For the first time in the iPhone era, Apple has seen its annual revenue decline on a year-over-year basis.
The company yesterday reported its 2016 financial year revenue for the 12 months ending 24 September came in at US$215.64 billion (A$281 billion). That represented a drop of 7.7 percent from US$233.72 billion in sales the prior year, and marked the first decline in annual revenue for Apple since 2001.
Along with falling sales of iPhones and iPads, the company's Mac product line saw a significant decline of 10.3 percent year over year for FY2016. Mac revenue for financial year 2016 was US$22.83 billion, down from US$25.47 billion in FY2015.
While the shrinkage of the global PC market is certainly one factor, Apple has also gone without major refreshes to many of its laptops and desktops for years -- including the MacBook Pro and Mac Pro.
"They've lost a lot of momentum [in the PC category]," Stephen Monteros, vice president of business development at Apple partner Sigmanet, said.
"Now we're starting to see a lot more Chromebooks for businesses [instead of Macs]. What Apple used to have as far as market leadership with some of the hotter technologies, now people are starting to look at other things. … They haven't had anything fresh in a while."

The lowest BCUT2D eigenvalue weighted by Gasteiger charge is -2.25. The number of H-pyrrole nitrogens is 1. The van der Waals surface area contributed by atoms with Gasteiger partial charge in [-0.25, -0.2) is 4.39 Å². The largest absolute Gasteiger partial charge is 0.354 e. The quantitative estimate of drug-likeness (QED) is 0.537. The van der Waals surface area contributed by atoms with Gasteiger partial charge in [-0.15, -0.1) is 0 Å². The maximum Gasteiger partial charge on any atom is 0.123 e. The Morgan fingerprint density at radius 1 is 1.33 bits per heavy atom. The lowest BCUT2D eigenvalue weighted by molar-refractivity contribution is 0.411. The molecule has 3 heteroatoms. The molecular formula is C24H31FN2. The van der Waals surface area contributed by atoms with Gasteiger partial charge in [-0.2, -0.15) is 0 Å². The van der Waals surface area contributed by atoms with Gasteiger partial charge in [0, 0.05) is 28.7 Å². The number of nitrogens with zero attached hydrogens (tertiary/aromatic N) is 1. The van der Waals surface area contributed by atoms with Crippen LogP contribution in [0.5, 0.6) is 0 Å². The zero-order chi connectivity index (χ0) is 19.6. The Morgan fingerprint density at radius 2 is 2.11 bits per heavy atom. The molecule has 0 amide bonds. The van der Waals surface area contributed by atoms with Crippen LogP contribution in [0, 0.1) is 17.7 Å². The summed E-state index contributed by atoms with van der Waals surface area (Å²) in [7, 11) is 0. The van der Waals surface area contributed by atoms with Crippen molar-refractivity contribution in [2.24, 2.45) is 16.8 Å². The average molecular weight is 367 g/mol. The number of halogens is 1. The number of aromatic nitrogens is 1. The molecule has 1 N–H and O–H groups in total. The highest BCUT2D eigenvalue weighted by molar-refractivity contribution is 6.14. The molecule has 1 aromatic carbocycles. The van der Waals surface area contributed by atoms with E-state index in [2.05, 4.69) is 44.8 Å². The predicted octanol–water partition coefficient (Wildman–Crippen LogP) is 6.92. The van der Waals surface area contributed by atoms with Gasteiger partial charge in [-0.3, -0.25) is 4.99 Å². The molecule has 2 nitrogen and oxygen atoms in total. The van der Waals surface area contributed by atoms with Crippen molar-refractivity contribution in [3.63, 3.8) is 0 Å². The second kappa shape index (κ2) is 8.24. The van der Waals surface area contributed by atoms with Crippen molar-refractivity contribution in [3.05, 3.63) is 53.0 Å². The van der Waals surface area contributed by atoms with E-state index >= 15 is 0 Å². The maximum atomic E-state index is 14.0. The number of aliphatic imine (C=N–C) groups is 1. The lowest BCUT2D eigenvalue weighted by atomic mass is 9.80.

Apple is set to hold a product event on Thursday, and rumours suggest a new MacBook and MacBook Pro will be unveiled.
During Apple's earnings call on Tuesday, chief financial officer Luca Maestri said the company would have "some exciting news to share with current and future Mac owners very soon".
Maestri also highlighted data from the rollout of Macs through Apple's partnership with IBM. There are now 90,000 Macs in use by IBM employees, and IT management of the computers is one-third the cost of managing Windows PCs, according to Maestri.
Apple chief executive Tim Cook said during the earnings call that he was happy with the progress of Apple's enterprise market initiatives overall, pointing to the new partnership with Deloitte as another bright spot.
Deloitte is launching a new Apple practice consisting of more than 5000 strategic advisers, aimed at expanding the use of iPhones and iPads within the business world.
For its FY2016 fourth quarter, ending 24 September, Apple reported sales of US$46.85 billion, down 9 percent from revenue of US$51.5 billion in the same quarter a year ago.
Those results included roughly a week's worth of sales for the iPhone 7 and iPhone 7 Plus, which launched on 16 September.
During the earnings call, Cook said demand for the newest iPhones was "outstripping supply in the vast majority of places, particularly on the iPhone 7 Plus".
Apple’s net income for the financial fourth quarter was US$9.01 billion, down 19 percent from US$11.12 billion in the year-ago quarter. Earnings per share was US$1.67 in the quarter compared with US$1.96 one year earlier.
For FY2016 on the whole, Apple reported net income of US$45.68 billion, or US$8.31 a share. That's down 14.4 percent fromFY2015, when profits reached US$53.39 billion, or US$9.22 a share.